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Jewelry Guide

Gemstones

Alexandrite

If you love magic, especially the magic of science, you’ll love alexandrite, the color-change gem. Outside in daylight, it is a cool bluish mossy green. Inside in lamplight, it is a red gem, with a warm raspberry tone. You can watch it flick back and forth by switching from fluorescent to incandescent light.

Amethyst

Quartz is found in abundance from every corner of the earth. In its purest form, quartz is colorless, but is most prized for its purple variety — amethyst. Purple has long been considered a royal color, so it is not surprising that amethyst has been so much in demand throughout history. Fine amethysts are featured in the British Crown Jewels and were also a favorite of Catherine the Great and Egyptian royalty. Great thinkers like Leonardo da Vinci believed that amethyst could dissipate evil thoughts and quicken the intelligence.

Ametrine

Occasionally, Mother Nature combines the colors of Amethyst and Citrine into a single, exciting gemstone we call Ametrine. The Anahi Mine in Bolivia became famous in the seventeenth century when a Spanish conquistador received it as a dowry when he married a princess from the Ayoreos tribe named Anahi. Ametrine was introduced to Europe through the conquistador’s gifts to the Spanish queen.

Ametrine is as affordable as regular amethyst or citrine, and you can have both gemstones for the price of one. Ametrine is especially inexpensive when you consider that it comes from only one place.

Aquamarine

This elegant colored gemstone is the birthstone of March and is the symbol of youth, hope, health and fidelity. Aquamarine was long thought to have a soothing influence on married couples, making it a good anniversary gift.   Many aquamarines are greenish when mined and cut. For those who prefer a purer blue, these gemstones are heated to enhance their blue color permanently. Some aquamarine fanciers prefer the greenish hues, saying the greener tones remind them more of the sea. The color tones of aquamarine are subtle and varied.

Chrysoberyl

Despite the similarity of their names, chrysoberyl and beryl are two completely different gemstones. Chrysoberyl is the fourth-hardest natural gemstone and lies between corundum and Topaz on the Mohs hardness scale. Chrysoberyl is a mineral consisting of ordinary colorless or yellow transparent chrysoberyl, cymophane (chrysoberyl cat’s eye), and alexandrite.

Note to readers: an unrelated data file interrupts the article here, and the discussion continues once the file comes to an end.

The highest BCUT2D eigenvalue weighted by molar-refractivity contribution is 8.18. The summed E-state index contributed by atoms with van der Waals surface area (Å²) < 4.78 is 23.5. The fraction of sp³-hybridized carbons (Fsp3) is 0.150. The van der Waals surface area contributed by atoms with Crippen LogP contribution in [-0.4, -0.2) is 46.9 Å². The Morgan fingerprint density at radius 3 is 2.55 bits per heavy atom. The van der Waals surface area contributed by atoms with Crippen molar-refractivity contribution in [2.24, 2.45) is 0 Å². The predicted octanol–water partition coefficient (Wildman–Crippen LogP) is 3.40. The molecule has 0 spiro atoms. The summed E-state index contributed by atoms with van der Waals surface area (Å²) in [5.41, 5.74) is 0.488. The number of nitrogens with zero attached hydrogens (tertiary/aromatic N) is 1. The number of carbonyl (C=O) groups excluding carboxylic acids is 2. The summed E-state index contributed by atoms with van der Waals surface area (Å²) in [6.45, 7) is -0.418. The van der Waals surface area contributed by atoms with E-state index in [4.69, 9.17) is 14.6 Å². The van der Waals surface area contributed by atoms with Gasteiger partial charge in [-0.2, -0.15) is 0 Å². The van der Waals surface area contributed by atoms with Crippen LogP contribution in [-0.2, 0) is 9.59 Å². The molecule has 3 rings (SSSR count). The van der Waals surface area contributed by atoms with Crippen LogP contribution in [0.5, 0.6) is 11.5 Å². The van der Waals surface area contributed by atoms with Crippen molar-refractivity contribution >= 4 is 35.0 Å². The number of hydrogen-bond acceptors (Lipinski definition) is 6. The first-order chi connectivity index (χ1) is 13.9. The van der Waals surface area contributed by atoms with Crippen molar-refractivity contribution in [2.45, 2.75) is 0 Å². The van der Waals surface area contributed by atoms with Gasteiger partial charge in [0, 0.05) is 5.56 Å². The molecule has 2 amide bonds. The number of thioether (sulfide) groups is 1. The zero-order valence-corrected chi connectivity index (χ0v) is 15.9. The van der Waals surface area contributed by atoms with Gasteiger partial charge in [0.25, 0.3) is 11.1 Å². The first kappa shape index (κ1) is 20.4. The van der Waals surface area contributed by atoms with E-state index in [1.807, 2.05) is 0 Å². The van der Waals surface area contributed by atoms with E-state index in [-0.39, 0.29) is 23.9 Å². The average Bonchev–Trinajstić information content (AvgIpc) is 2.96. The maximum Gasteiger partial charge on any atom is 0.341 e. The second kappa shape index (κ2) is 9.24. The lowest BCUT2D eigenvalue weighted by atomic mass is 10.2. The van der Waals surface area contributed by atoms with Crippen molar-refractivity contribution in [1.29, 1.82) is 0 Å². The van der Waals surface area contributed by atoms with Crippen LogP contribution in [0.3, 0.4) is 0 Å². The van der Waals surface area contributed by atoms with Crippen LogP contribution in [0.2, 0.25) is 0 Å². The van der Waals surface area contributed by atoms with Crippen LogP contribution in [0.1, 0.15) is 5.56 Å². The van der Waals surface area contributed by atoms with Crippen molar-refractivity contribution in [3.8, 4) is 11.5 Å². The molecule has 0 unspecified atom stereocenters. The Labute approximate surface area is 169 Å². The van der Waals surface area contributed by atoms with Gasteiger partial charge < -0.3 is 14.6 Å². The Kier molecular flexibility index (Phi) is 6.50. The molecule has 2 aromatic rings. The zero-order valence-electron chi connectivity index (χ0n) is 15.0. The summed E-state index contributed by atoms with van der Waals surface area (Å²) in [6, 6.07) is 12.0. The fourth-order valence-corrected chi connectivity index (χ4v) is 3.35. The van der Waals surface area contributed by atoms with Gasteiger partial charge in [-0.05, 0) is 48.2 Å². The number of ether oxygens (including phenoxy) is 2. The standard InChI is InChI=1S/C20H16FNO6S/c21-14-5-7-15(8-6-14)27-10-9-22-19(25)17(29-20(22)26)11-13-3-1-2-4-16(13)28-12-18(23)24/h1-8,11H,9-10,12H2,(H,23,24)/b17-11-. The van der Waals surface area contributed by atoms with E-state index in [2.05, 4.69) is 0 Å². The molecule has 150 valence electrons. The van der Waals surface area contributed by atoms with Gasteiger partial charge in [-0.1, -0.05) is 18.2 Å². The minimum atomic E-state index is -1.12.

Citrine

Named from the French word for lemon, “citron” since citrine has a juicy lemon color. In ancient times, Citrine was carried as a protection against snake venom and evil thoughts.  Brownish varieties are commonly heated and magically turn into the bright yellow or orange colors known as citrine. This enhancement method is permanent and will last for the life of the gemstones.

Emerald

Today, most of the world’s emeralds are mined in Colombia, Brazil and Zambia. Emeralds can be cut in a variety of different shapes, ranging from the traditional rectangular step-cut, known as the “emerald cut,” to rounds, ovals, squares and cabochons.

Although emerald itself is quite durable and hard, inclusions may make individual gems vulnerable to damage if handled roughly. Early gemstone merchants sought to purify the transparency of their emeralds by immersing them in clear oils or paraffin. They found that clear oils and waxes rendered surface fissures less visible to the eye.

There are many new treatments in the market today, resins, hardeners and the like. We have made the decision to sell only traditionally enhanced material.

Garnet

Garnet received its name from the ancient Greeks because the color reminded them of the “granatum,” or pomegranate seed. The versatile garnet comes in a virtual rainbow of colors, from the deep red Bohemian Garnet to the vibrant greens of the Russian demantoid and African tsavorite. The oranges and browns of spessartite and hessonite hail from Namibia and Sri Lanka and the subtle pinks and purples of the rhododendron flower, are also yours to explore.

Kunzite